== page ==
We don’t know when the 2020-21 NBA season will begin. We don’t know how many games will be played, where they’ll be played or who they’ll be played in front of.
We do have some clues though, after multiple recent reports suggested the league wants to start a 72-game season around Christmas. A LeBron James-led player faction would reportedly prefer a Jan. 18 beginning.
NBA owners met on Friday, where they agreed with players to extend the negotiation deadline for one week.
“The NBPA is actively engaged with our players in an effort to be able to reach agreements with out league and team partners to address these significant and complex issues,” the players’ union said in a statement Friday. “Each of us has a stake in doing what’s fair, what’s best for our business and what respects the rights and interests of all stakeholders. We are confident we will get there.”
That four-week difference between Dec. 22 and Jan. 18 could determine the Canadian men’s basketball Olympic fate.
Instead of waiting until February or March in hopes of having fans in the stadium, the league seemingly prefers staying close to its regular schedule while letting the virus determine when crowds would be OK.
NBA commissioner Adam Silver had previously stated his “best guess” for next season’s start would be January “at least,” but record-low Finals ratings while going up against the NFL may have ignited desire to get the league closer to its regular schedule.
There’s still a gulf between NBA and NBPA on a start date for the 2020-2021 season, sources tell ESPN. NBA wants pre-Christmas; NBPA still preferring mid-January. Economic issues remain significant, including escrow withholding on player salaries w/ revenues down b/c of no fans. <a href=”https://t.co/tX4dlyP1EE”>https://t.co/tX4dlyP1EE</a>
Accordingly, the possibility of NBA players participating in the Olympic basketball tournament that begins July 25 has reopened.
Canada, however, has yet to qualify, leaving itself to a last-chance tournament in Victoria, B.C., beginning June 29, where only the victor heads to Tokyo.
In a regular year, that late-June date would come a week or two after the Finals, meaning many Canadian NBA hopefuls would have had a month or more from the end of their season.
In 2021, however, June 29 could fall right in the middle of the playoffs, with the Finals wrapping shortly before the Olympics.
And that means there are even more questions for the Canadian men’s basketball team. Most crucially: who will be available for the qualification tournament?
Considering the schedule crunch, there’s almost no chance Canada boasts a full roster in Victoria. But that also means competitors won’t have their NBA talent either — including Greece’s Giannis Antetokounmpo.
So what might Team Canada look like?
Projecting the ‘Dare-to-Dream Team’
The first question comes at coach, where the Raptors’ success will be inversely correlated to Nick Nurse’s availability. The further the Raptors advance, the less likely Nurse is available to coach in Victoria. Meanwhile, lead assistant Nate Bjorkgren now helms the Indiana Pacers; his availability will be in question too.
That equation is fairly simple.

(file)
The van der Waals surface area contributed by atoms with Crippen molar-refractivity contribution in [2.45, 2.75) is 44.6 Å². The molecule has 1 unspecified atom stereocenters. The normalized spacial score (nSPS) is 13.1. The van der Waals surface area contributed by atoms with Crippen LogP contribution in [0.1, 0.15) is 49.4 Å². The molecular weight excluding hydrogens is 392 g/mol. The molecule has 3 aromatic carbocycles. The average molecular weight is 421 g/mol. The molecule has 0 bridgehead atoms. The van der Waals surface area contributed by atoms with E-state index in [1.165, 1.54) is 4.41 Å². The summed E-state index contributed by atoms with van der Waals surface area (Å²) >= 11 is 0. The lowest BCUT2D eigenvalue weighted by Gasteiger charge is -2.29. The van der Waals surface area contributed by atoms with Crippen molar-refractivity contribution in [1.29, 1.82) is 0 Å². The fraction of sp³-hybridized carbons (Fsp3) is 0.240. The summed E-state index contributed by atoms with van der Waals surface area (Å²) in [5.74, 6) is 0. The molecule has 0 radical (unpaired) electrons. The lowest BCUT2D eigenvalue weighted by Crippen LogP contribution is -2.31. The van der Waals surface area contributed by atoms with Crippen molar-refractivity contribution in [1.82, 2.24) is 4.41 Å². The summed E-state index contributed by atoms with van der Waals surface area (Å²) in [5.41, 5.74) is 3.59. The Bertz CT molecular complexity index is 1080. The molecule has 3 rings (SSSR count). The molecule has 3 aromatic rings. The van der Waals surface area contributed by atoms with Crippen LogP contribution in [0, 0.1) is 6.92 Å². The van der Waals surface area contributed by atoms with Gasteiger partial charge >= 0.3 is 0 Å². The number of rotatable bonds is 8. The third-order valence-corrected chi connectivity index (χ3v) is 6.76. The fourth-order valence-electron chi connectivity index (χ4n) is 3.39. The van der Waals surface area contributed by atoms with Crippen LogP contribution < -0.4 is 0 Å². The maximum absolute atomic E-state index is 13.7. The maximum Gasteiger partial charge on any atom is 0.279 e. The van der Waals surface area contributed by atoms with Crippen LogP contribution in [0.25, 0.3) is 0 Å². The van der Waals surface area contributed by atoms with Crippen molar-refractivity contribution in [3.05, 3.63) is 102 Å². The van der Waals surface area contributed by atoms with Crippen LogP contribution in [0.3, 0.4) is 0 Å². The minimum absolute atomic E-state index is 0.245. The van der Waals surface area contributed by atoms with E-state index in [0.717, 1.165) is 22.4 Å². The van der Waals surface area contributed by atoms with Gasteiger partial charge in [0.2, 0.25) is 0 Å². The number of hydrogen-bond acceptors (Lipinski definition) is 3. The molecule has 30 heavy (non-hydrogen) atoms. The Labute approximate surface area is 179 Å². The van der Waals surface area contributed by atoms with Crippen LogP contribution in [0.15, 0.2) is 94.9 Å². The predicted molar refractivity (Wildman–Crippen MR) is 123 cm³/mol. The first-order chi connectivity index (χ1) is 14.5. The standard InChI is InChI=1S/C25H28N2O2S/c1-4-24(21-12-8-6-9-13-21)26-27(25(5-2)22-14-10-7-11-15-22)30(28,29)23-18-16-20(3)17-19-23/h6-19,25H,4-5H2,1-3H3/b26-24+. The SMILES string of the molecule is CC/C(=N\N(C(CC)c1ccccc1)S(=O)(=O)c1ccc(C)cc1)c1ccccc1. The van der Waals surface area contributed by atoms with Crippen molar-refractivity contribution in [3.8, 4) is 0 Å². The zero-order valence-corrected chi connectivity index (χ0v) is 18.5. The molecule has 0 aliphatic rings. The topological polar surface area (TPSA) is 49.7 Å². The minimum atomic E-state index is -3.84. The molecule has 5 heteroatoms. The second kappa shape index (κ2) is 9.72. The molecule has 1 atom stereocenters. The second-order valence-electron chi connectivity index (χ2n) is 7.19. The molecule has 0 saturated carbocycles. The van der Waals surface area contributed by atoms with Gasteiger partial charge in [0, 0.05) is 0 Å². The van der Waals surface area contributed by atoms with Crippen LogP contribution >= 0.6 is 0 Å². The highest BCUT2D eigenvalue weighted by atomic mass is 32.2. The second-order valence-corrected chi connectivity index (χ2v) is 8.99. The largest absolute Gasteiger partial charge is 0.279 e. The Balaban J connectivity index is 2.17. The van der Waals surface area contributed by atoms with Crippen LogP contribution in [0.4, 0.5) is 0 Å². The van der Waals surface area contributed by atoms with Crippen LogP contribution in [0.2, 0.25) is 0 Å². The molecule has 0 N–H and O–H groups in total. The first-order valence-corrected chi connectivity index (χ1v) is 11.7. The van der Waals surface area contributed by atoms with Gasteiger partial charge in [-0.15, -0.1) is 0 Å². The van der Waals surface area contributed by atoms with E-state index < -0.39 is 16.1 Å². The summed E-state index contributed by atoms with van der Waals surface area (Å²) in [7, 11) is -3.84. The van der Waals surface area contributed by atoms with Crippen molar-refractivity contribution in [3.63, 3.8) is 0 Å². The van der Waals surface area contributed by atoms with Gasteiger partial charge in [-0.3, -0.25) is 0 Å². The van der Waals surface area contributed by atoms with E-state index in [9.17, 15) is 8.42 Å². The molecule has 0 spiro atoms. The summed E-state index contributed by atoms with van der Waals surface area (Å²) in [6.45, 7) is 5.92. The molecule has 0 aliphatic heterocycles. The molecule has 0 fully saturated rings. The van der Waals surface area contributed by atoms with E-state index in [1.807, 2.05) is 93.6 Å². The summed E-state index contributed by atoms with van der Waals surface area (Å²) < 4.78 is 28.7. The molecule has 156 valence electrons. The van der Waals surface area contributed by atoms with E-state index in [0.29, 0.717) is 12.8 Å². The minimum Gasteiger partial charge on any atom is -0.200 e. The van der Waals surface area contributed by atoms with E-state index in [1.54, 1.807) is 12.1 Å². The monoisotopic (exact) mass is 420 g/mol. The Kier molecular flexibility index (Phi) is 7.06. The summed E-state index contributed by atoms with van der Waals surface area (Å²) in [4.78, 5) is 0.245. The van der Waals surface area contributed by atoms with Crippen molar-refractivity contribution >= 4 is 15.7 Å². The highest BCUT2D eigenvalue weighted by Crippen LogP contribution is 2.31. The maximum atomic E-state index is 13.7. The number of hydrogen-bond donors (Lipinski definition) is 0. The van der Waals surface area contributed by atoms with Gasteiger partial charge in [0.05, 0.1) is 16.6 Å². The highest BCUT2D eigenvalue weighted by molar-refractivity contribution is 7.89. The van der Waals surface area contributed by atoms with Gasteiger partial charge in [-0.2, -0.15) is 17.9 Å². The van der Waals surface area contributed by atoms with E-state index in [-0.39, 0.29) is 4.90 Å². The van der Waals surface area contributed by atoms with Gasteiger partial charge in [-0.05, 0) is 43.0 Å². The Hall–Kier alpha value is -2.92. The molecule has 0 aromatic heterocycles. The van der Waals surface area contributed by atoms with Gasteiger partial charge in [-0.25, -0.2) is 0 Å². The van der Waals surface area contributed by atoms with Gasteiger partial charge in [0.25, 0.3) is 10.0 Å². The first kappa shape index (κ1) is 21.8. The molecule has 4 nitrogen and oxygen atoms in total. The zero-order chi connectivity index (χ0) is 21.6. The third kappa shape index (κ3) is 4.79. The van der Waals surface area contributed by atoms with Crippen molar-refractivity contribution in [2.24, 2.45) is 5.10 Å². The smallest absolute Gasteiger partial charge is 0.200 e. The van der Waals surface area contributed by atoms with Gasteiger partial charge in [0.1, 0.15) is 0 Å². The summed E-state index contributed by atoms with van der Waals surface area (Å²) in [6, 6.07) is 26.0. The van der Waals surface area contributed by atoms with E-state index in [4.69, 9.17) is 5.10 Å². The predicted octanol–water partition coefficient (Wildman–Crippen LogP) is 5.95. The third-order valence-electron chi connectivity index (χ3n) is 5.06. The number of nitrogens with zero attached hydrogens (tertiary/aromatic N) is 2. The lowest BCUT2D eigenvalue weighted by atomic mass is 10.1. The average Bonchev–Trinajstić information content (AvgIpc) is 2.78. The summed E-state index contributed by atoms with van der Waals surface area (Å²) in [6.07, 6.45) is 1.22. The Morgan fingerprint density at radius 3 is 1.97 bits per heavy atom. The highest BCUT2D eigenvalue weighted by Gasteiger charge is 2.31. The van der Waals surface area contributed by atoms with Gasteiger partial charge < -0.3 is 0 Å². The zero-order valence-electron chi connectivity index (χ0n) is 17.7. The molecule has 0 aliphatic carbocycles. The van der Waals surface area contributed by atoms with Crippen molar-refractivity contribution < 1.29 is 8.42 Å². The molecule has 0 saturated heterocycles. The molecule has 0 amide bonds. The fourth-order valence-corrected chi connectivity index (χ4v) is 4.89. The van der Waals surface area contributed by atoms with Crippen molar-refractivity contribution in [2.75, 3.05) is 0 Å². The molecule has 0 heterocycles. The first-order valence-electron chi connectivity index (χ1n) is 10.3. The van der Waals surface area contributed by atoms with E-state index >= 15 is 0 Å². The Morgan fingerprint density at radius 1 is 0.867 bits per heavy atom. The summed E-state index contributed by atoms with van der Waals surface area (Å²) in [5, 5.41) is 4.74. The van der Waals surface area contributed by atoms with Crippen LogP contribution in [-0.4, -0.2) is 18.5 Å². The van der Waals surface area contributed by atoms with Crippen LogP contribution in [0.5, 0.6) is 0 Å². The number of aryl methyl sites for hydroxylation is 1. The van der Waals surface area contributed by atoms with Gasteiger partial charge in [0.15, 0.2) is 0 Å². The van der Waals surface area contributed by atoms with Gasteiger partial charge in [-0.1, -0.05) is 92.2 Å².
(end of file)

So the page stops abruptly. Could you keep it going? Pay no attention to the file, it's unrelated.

It’s tougher to parse how players might be thinking on the heels of the NBA season.
It’ll be tough for the Nuggets to return to the West final in a loaded conference, but they’ve proven capable. Even a second-round exit might make Murray question heading straight to Victoria.
Murray, however, was the first player to tweet his commitment to the team for the Victoria tournament way back in November. It’s an understatement to say lots has changed since then, but his willingness to lead the charge, plus his guaranteed contract with Denver through 2024-25, portend good things for his participation.
WATCH | Murray drops 50 in potential elimination game:
Behind Murray, the second-most impactful player would be OKC point guard Shai Gilgeous-Alexander, who followed Murray’s footsteps in November by committing to the national team.
Also like Murray, Gilgeous-Alexander’s contract status is set, so barring injury he should have little reason not to attend.
That guard duo is a virtual lock to start, but the other three spots are all up in the air. At the wing, there’s Memphis’ Brandon Clarke and Dillon Brooks, as well as OKC playoff standout Luguentz Dort and national team stalwart Kevin Pangos.
Potential starting bigs include veterans Tristan Thompson and Kelly Olynyk, Dallas’ Dwight Powell, who’s recovering from a torn Achilles, and Pangos’ Gonzaga teammate Kyle Wiltjer.
And then there’s Andrew Wiggins and RJ Barrett. Wiggins famously hasn’t played for Canada since 2015, but indicated a willingness to mend fences. His star has faded since being drafted No. 1 in 2014, but there is certainly appeal for him on Canada as a microwave bench scorer.
We’ll know a lot more about Barrett after next season. If it goes like his rookie campaign, there won’t be much case for him to be on the team — despite his father being GM.
There should also be consideration given to those who have consistently shown up for Canada, like Melvin Ejim, Brady Heslip and Phil and Thomas Scrubb. Raptors depth players Chris Boucher and Oshae Brissett could also be options.
Canada is ranked 21st in the world by FIBA. It will play No. 7 Greece and No. 28 China in the group phase, where the top two teams reach the semifinals. The other group contains No. 43 Uruguay, No. 15 Turkey and No. 9 Czech Republic.
If Canada can dress its full team, it should be favoured to book its ticket to Tokyo. But that’s still a big if.